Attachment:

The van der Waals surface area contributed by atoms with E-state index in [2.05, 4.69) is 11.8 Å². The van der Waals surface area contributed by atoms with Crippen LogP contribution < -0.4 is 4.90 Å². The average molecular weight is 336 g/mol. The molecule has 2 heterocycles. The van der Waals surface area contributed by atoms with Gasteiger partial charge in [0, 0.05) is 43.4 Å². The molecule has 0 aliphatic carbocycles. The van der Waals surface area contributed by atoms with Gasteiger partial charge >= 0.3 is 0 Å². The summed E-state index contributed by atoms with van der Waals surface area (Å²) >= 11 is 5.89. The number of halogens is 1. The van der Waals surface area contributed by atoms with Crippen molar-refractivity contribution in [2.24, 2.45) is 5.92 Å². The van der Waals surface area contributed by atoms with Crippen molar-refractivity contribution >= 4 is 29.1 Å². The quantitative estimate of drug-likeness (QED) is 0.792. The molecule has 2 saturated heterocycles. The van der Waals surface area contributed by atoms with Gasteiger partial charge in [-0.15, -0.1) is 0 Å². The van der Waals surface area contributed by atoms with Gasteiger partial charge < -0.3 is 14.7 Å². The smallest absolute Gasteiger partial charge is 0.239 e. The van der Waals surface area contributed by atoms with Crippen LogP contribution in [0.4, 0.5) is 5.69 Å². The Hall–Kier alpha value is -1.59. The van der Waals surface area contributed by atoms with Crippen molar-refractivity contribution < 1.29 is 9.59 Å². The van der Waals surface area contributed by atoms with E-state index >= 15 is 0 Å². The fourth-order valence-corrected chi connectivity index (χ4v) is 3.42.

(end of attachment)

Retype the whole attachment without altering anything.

The van der Waals surface area contributed by atoms with E-state index in [2.05, 4.69) is 11.8 Å². The van der Waals surface area contributed by atoms with Crippen LogP contribution < -0.4 is 4.90 Å². The average molecular weight is 336 g/mol. The molecule has 2 heterocycles. The van der Waals surface area contributed by atoms with Gasteiger partial charge in [0, 0.05) is 43.4 Å². The molecule has 0 aliphatic carbocycles. The van der Waals surface area contributed by atoms with Gasteiger partial charge >= 0.3 is 0 Å². The summed E-state index contributed by atoms with van der Waals surface area (Å²) >= 11 is 5.89. The number of halogens is 1. The van der Waals surface area contributed by atoms with Crippen molar-refractivity contribution in [2.24, 2.45) is 5.92 Å². The van der Waals surface area contributed by atoms with Crippen molar-refractivity contribution >= 4 is 29.1 Å². The quantitative estimate of drug-likeness (QED) is 0.792. The molecule has 2 saturated heterocycles. The van der Waals surface area contributed by atoms with Gasteiger partial charge in [-0.15, -0.1) is 0 Å². The van der Waals surface area contributed by atoms with Gasteiger partial charge < -0.3 is 14.7 Å². The smallest absolute Gasteiger partial charge is 0.239 e. The van der Waals surface area contributed by atoms with Crippen LogP contribution in [0.4, 0.5) is 5.69 Å². The Hall–Kier alpha value is -1.59. The van der Waals surface area contributed by atoms with Crippen molar-refractivity contribution < 1.29 is 9.59 Å². The van der Waals surface area contributed by atoms with E-state index >= 15 is 0 Å². The fourth-order valence-corrected chi connectivity index (χ4v) is 3.42.